Rice raised his average for the 1982 season, hitting .309/.375/.494 with a 130 OPS+. The season earned him a few points in the MVP voting, finishing 19th in the voting that year. For 1983, the Sox upgraded their line-up, trading for slugger Tony Armas to hit behind Rice. Everyone seemed to agree that this move would only help Rice, and it did. He hit 39 home runs for the fourth time in his career, and his 141 OPS+ helped him finish 4th in the MVP voting.
The Street & Smith’s preview magazine the following year didn’t miss a chance to praise Rice.
“With Yaz departed, Rice steps into the fans’ spotlight. He led the league in total bases (344) for the fourth time and in homers for the third time, and was second in RBI. ‘Jim can do in 18 years what it took me 23 to do,’ Yastrzemski said of the nine-year left fielder. Armas in center played through incredible good-bad streaks, striking out 131 times, then had elbow chips removed. Dwight Evans in right slipped 54 points in average (.238, 22 HR, 58 RBI).”
Rice’s 1984 season was his tenth in the big leagues and he entered it on the verge of an impressive achievement. Baseball Digest marked it thusly:
“However, one current player still in the prime of his career – 31-year-old Jim Rice of the Red Sox – is on the verge of attaining a milestone so significant it will virtually guarantee him a spot in Cooperstown.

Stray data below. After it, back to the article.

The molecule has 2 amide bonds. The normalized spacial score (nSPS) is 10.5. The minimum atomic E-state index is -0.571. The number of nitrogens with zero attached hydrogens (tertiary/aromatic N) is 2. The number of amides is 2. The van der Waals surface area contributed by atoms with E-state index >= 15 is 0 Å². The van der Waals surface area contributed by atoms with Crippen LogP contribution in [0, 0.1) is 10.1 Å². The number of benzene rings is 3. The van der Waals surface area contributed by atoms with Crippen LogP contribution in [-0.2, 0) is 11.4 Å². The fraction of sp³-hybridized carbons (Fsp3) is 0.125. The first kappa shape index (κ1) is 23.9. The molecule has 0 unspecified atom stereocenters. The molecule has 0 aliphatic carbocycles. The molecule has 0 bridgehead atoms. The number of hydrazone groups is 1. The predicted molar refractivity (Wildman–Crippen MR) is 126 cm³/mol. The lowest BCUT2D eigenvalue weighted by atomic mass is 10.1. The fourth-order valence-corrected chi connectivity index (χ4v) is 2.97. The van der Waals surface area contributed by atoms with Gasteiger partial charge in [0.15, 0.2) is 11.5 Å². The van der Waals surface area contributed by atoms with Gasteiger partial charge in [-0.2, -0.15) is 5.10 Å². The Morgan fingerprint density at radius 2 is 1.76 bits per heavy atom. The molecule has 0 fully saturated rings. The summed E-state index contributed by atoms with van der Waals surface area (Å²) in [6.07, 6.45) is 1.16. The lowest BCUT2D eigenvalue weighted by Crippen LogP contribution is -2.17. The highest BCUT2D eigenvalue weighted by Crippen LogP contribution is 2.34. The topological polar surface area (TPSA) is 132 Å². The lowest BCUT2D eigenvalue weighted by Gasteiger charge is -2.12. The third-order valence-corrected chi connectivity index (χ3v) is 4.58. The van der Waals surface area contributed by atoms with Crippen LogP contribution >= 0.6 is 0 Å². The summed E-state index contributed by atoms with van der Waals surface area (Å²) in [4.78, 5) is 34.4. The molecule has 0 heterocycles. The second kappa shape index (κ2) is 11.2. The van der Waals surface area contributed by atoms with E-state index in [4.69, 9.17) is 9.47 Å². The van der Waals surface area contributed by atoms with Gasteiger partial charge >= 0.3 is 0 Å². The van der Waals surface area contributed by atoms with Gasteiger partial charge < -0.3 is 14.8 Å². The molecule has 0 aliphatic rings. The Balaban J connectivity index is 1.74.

Rice’s ‘gimmick’ is his combination of two distinct and important offensive talents: hitting for power and hitting for high average. In 1983, the Boston slugger collected his third American League home run title and his sixth .300 season, giving him ten-year totals of 276 homers and a .306 average. Another 24 four-baggers will earn Rice membership in the exclusive ‘300-.300 Club’, for players with at least 300 homers and a lifetime .300 average. Rice should make it around August of this year.
Only 14 players in the history of baseball have finished their careers as members of this elite club, and all 14 are enshrined in the Hall of Fame.”
Though the season ended as a down year for Rice, he did end the season with 304 career home runs and a .303 career average. The off-season saw him get into a “piping-hot winter argument with club owner Haywood Sullivan over salary negotiations.”
But writer’s didn’t seem to begrudge Rice his off-season arguments, and the 1985 Street & Smith’s preview guide even featured a long article called “Jim Rice: Baseball’s Best Hitter the Last 10 Years.” In it, the author talks about Rice’s curmudgeonly attitude towards sports-writers but mentions that “no one denies that Jim Rice can hit like few men who ever lived.”
The author, Columbia, SC, reporter Bob Spear never mentions the word “feared,” but he does spend paragraph after paragraph comparing Rice’s numbers to inner-circle players like Ruth and Gehrig. He does write that “members of the pitching fraternity recognize that facing him is hazardous to the earned-run average.”
An interesting part of the article is the discussion of the effects of playing at Fenway Park:
“And the friendly-looking left-field fence isn’t so friendly. For one thing, the right-handed-hitting Rice sees few left-handed pitchers at home. For another, the wall stands 37 feet high. ‘I expect I’ve lost 100 home runs, line drives that hit high on the wall rather than going out,’ he estimated after only four years in the majors. Obviously, that total has sky-rocketed.